Advance Equine Dentistry believes in preventative care being the key to your horse maintaining a healthy mouth. Each appointment is broken up into two parts; a physical examination of the horse to assess its overall condition, then the float.
The dental examination consists of a five step procedure to identify oral pathology and initiate a plan for any potential issues.
We begin with a physical exam of your horse including temperature, heart-rate, and listening for gastrointestinal sounds. We then evaluate the horse’s facial structures, nose, and eyes to ensure there is no abnormality that should be considered before proceeding forward. If the physical exam is within normal parameters, we will sedate the horse and slowly move them into the stocks for examination.
After sedation, we rinse and feed material out of the horse’s mouth and we place on a speculum, a device that allows for us to safely work within the horse’s mouth, then proceed to the oral exam.
Evaluation of the then gingiva, tongue, hard / soft palate, tooth structure & any abrasions / ulcerations caused by sharp dental points or tooth abnormalities.
Refers to the grinding surface of the teeth where both upper and lower teeth meet. Poor grinding function can often be caused by an abnormality of the occlusal surface, which can be a result of a larger dental issue that should be addressed.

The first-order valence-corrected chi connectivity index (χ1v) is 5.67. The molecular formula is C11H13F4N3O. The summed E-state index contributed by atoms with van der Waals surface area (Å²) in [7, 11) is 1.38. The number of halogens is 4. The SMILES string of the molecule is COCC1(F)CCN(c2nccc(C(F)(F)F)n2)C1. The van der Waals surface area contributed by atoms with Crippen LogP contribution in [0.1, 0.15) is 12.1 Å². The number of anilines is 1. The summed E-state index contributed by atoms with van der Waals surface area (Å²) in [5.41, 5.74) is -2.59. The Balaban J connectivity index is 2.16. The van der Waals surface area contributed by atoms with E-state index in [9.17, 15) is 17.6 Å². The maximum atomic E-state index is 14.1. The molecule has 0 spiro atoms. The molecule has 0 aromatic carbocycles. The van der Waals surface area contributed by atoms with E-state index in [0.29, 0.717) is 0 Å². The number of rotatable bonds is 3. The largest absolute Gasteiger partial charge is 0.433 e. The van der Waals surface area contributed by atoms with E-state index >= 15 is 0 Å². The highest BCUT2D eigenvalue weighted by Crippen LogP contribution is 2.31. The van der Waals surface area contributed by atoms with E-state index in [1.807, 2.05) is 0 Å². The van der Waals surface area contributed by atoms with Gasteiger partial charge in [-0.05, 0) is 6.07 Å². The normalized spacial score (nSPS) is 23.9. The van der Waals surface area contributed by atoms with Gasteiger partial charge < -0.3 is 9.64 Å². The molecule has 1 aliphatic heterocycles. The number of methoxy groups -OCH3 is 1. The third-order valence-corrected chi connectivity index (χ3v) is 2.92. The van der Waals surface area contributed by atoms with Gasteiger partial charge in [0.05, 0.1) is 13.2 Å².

Refers to the structures surrounding the teeth such as gingiva and the periodontal ligament. Just like humans, horses can have issues affecting the health of the gingiva that may lead to not only periodontal disease but potentially larger problems in the mouth.
Horses can also develop spaces between the teeth (diastemas) where food can pack and eventually lead to gum disease. If gum disease goes untreated it can cause recession, bone / tooth loss, and or more serious affects such as infection.
Derived from the Greek roots endo – “Inside” and odont – “tooth,” this is the evaluation on the dental pulp which contains the nerves, blood, and lymphatic vessels supplies to the tooth. Often when a fractured tooth is present, the pulp of the tooth may be damaged. Depending on the tooth affects and radiographic interpretation, various treatment options are considered. Such treatment options include, extraction, root canal therapy, vital pulp therapy or pulp capping. On exam, we can detect many superficial changes that may indicate a larger issue, however, to formulate a treatment plan radiographs are typically recommended.
After the examination, a treatment plan is formulated and we will begin the float.
Horse owners often refer to the actual dental work as “floating.” “Floating” is a masonry term that means to “smooth out,” as in smoothing the sharp enamel points on the outside of the upper cheek teeth and the inside of the lower teeth. More appropriate terminology for complete and proper dentistry, rather than “ﬂoating,” may be the comprehensive ﬂoat, occlusal equilibration, or balancing the mouth.
Regardless of the name you prefer there is much more to routine dentistry than removing enamel points! It also involves examining the horse’s entire mouth then addressing sharp enamel points, abnormalities in occlusion (how the teeth come together), soft tissue trauma, periodontal and endodontic problems.
The appointment will conclude with a completed dental chart that documents the examination results, procedures performed, and future recommendations. This is provided to the owner at the end of the appointment.